4.The  registrant’s other certifying officer(s) and I are responsible for establishing and maintaining disclosure controls and procedures (as defined in Exchange Act Rules 13a-15(e) and 15d-15(e)) and internal control over financial reporting (as defined in Exchange Act Rules 13a-15(f) and 15d-15(f)) for the registrant and have:

 

a)Designed such disclosure controls and procedures, or caused such disclosure controls and procedures to be designed under our supervision, to ensure that material information relating to the registrant, including its consolidated subsidiaries, is made known to us by others within those entities, particularly during the period in which this report is being prepared;

 

b)Designed such internal control over financial reporting, or caused such internal control over financial reporting to be designed under our supervision, to provide reasonable assurance regarding the reliability of financial reporting and the preparation of financial statements for external purposes in accordance with generally accepted accounting principles;

 

c)Evaluated the effectiveness of the registrant’s disclosure controls and procedures and presented in this report our conclusions about the effectiveness of the disclosure controls and procedures, as of the end of the period covered by this report based on such evaluation; and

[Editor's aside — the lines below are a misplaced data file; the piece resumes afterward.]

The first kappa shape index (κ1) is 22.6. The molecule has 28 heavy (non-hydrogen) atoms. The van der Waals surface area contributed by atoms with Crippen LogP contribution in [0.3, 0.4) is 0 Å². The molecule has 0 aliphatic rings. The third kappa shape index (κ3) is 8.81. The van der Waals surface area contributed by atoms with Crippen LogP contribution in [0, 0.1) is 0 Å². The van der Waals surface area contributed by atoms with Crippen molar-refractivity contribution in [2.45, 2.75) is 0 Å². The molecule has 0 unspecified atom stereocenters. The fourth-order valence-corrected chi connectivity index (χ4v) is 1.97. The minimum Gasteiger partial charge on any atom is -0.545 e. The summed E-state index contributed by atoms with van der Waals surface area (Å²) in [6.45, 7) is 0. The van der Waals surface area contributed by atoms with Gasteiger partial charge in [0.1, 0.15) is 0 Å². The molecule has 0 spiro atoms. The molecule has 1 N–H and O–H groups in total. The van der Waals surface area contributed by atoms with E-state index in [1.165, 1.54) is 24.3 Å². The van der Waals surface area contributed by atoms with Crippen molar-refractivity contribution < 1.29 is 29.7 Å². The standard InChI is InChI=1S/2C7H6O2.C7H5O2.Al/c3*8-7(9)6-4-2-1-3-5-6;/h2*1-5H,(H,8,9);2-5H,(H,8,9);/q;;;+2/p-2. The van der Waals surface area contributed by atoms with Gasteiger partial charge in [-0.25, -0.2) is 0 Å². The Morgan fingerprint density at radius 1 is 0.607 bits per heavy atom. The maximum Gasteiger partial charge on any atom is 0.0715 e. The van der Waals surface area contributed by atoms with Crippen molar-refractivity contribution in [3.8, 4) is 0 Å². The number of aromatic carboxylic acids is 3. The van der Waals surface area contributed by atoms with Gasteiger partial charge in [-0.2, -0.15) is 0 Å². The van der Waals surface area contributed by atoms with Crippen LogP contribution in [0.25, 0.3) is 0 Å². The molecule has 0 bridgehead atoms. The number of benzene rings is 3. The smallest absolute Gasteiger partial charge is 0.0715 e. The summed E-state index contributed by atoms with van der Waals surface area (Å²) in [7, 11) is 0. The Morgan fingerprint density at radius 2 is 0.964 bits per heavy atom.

d)Disclosed in this report any change in the registrant’s internal control over financial reporting that occurred during the registrant’s most recent fiscal quarter (the registrant’s fourth fiscal quarter in the case of an annual report) that has materially affected, or is reasonably likely to materially affect, the registrant’s internal control over financial reporting; and

 

5.The registrant’s other certifying officer(s) and I have disclosed, based on our most recent evaluation of internal control over financial reporting, to the registrant’s auditors and the audit committee of the registrant’s board of directors (or persons performing the equivalent functions):

 

a)All significant deficiencies and material weaknesses in the design or operation of internal control over financial reporting which are reasonably likely to adversely affect the registrant’s ability to record, process, summarize and report financial information; and

 

b)Any fraud, whether or not material, that involves management or other employees who have a significant role in the registrant’s internal control over financial reporting.

 

 

 

 

Date:

August 9, 2017

 

 

 

 

 

 

 

 

/s/ Robert L. Chioini

 

 

Robert L. Chioini

 

 

President and Chief Executive Officer

 

 


rmti_Ex31_2

Exhibit 31.2

 

CERTIFICATION PURSUANT TO RULE 13a-14(a)

 

I, Thomas E. Klema, certify that:

 

1.I have reviewed this quarterly report on Form 10-Q of Rockwell Medical, Inc.;

 

2.Based on my knowledge, this report does not contain any untrue statement of a material fact or omit to state a material fact necessary to make the statements made, in light of the circumstances under which such statements were made, not misleading with respect to the period covered by this report;